The First Airplane Passenger
Wind, Sand, and Wings

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n early April, the Wrights were ready to test the Flyer 3 as a two-man airplane, but had decided not to test it at Huffman Prairie. Since the Board of Ordnance had issued a standing order for an airplane, the newspapers were taking notice of the Wrights experiments. Additionally, there was some competition. Over 40 people had responded to Signal Corps Specification No. 486. Most of these were cranks, but a few had the wherewithal to build an airplane — if they could figure out what the Wright brothers already knew. Engineers and military personnel from France and England had also shown a suspicious interest in technical details. Huffman Prairie, the Wrights figured, was too accessible for would-be spies. Kitty Hawk was more remote; there would be fewer prying eyes. Also, the steady winds would help them to launch the airplane, providing an added measure of safety with two people aboard.

Wilbur Wright left for Kitty Hawk, North Carolina on April 8, 1908. Orville was to tie up loose ends in Dayton, then join him later in the month with the Flyer 3. Arriving on April 10, Wilbur found the old camp a wreck. The weather had almost destroyed their hangar, and visitors had looted the open, unguarded buildings. It wasn't even a fit place to spend the night. Wilbur had no choice but to rebuild. He hired a two-man crew — Oliver O'Neal and Jesse Baum — to help him do it, but the first day on the job, the boat delivered only a portion of the materials he needed to begin repairs. To top it off, he came down with the flu. Things looked bleak.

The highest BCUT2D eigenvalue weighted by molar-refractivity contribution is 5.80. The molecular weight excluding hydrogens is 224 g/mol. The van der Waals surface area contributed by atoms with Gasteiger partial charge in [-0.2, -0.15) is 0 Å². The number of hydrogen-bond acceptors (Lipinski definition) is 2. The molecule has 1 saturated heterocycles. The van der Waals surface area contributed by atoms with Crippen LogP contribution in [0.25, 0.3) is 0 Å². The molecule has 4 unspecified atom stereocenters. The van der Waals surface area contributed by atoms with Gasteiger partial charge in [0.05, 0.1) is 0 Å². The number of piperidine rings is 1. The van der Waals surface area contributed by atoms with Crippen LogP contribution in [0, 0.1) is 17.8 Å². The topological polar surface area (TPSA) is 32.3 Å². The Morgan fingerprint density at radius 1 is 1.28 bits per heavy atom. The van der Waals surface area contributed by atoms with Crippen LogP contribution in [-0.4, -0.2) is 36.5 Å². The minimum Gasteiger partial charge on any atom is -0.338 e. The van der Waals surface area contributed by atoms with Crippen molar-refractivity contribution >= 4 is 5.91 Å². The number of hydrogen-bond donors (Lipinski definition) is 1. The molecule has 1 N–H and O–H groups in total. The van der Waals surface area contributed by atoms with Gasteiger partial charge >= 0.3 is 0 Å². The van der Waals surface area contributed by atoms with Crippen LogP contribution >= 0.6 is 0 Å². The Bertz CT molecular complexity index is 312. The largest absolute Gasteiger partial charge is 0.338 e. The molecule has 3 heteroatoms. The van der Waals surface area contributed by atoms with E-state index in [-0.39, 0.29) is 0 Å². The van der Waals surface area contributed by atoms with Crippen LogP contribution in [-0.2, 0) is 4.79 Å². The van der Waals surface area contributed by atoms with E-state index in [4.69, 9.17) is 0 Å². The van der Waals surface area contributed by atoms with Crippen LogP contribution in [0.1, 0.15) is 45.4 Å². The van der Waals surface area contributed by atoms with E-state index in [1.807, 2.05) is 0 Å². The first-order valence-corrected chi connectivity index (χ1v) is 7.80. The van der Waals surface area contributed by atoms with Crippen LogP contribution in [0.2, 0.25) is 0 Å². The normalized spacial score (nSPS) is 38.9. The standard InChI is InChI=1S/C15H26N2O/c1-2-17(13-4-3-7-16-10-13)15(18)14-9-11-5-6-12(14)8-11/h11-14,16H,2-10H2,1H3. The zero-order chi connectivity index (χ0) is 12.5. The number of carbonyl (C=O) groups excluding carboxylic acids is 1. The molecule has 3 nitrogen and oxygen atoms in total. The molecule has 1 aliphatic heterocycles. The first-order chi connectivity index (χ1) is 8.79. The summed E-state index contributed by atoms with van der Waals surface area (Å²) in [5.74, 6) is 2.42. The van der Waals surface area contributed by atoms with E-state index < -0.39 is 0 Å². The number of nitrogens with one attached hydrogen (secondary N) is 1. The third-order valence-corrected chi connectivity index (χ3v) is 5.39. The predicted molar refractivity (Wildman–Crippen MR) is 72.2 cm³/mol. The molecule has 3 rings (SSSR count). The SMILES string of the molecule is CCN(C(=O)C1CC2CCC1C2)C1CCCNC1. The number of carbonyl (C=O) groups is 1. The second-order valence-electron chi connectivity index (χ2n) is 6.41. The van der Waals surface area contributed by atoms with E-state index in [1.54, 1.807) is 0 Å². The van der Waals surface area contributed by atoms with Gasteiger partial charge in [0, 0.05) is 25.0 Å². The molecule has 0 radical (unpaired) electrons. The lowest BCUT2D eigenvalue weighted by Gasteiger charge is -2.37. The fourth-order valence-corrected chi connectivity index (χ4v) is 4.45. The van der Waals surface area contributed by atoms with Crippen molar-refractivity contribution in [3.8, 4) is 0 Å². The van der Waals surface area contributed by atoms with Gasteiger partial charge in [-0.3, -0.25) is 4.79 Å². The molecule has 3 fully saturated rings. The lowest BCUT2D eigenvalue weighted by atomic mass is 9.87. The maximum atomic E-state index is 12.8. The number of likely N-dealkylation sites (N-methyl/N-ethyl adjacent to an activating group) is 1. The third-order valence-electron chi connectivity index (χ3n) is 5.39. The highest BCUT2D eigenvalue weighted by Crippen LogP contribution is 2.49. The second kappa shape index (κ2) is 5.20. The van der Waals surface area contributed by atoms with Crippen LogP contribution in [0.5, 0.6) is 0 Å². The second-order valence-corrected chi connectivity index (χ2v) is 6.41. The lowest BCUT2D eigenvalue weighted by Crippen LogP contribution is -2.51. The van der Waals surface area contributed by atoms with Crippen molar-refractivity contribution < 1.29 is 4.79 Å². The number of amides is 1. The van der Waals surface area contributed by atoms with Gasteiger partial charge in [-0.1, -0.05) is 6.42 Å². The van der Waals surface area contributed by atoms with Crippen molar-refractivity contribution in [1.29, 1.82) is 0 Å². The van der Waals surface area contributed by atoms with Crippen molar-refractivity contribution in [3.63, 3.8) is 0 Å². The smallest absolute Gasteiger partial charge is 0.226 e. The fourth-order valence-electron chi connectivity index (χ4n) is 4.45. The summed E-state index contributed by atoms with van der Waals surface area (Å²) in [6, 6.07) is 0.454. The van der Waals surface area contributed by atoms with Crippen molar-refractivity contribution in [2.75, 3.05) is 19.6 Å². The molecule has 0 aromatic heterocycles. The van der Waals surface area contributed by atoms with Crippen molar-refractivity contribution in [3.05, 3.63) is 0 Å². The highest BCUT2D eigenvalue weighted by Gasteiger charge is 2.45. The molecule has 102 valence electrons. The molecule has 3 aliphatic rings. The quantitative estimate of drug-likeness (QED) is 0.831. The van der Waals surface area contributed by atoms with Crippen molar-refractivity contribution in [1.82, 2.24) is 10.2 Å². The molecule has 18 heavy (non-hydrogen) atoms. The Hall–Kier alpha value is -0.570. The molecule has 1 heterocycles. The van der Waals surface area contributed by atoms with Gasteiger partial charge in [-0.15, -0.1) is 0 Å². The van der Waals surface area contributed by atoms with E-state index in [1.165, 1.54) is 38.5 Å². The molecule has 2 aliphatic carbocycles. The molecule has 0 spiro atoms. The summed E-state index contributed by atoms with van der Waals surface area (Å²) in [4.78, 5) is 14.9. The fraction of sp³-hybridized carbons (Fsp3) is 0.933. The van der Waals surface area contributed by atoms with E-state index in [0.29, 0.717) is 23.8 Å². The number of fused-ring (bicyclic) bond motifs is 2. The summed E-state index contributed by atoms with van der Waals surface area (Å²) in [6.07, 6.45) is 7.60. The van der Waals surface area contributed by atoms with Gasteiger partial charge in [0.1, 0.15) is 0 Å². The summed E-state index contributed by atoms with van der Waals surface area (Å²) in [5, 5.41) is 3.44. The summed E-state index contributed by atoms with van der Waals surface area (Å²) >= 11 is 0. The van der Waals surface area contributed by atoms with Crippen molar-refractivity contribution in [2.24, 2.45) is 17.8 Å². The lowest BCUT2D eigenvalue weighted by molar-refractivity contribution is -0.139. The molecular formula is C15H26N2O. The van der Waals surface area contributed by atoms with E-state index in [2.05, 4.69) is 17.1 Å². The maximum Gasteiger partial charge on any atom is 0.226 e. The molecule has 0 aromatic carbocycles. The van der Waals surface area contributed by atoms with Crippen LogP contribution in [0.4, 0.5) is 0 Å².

Then, on April 15, they began to look better. Completely unexpected and unasked for, Charley Furnas arrived from Dayton, Ohio. A grateful Wilbur put Charley in charge of his construction crew while he took the time to rest and recuperate. While the camp was being rebuilt, Will and Charley lodged at the Kill Devil Hills Lifesaving Station. Into the wee hours of the morning, they listened to Lifesaver Bob Westcott's plans for a perpetual motion machine that "would practically eliminate the necessity of fuel." Westcott's plans seemed vague, and Will and Charley finally decided that Westcott was re-inventing the steam engine.

Orville arrived in Kitty Hawk with the Flyer 3 on April 25, as Charley finished up repairs on the camp. The three of them — Will, Orv, and Charley — put the airplane together and laid out a launching rail over the next two weeks. (The Flyer 3 took off from a wooden rail, about 120 feet long.) Orville took the first hop on May 6, the first time he had flown in over two years. He flew just 1008 feet in 22 seconds, and broke a piece on the undercarriage when he landed. The flights continued in this way for the next week — short hops, never longer than a few minutes in the air, often landing with minor damage to the Flyer. Occasionally, they would carry a bag of sand in the right seat (the passenger's seat) to simulate the weight of a second person. Both Wilbur and Orville were obviously rusty from having not flown for so long, and they were completely unfamiliar with the new control system. Orville was beginning to get the hang of it after a few days, but Will often confused one control level with another, rolling the wings when he meant to climb, or nosing it into the sand when he wanted to turn.

By May 14, 1908, they had made 20 modestly successful flights and decided it was time to take a real passenger. They offered Charley Furnas the right seat.

1908_camp_small.jpg (1370 bytes)
The Kitty Hawk camp had suffered from weather and vandals since the Wrights left it in 1903. The roof of the hangar had collapsed completely.

1908_twoman_flyer_small.jpg (1341 bytes)
Uncharacteristic of other Wright expeditions, there were very few photos taken at Kitty Hawk in 1908. This was probably because Wilbur and Orville felt so rushed. This was the only photo they took of the Wright Flyer 3 in its two-man configuration.

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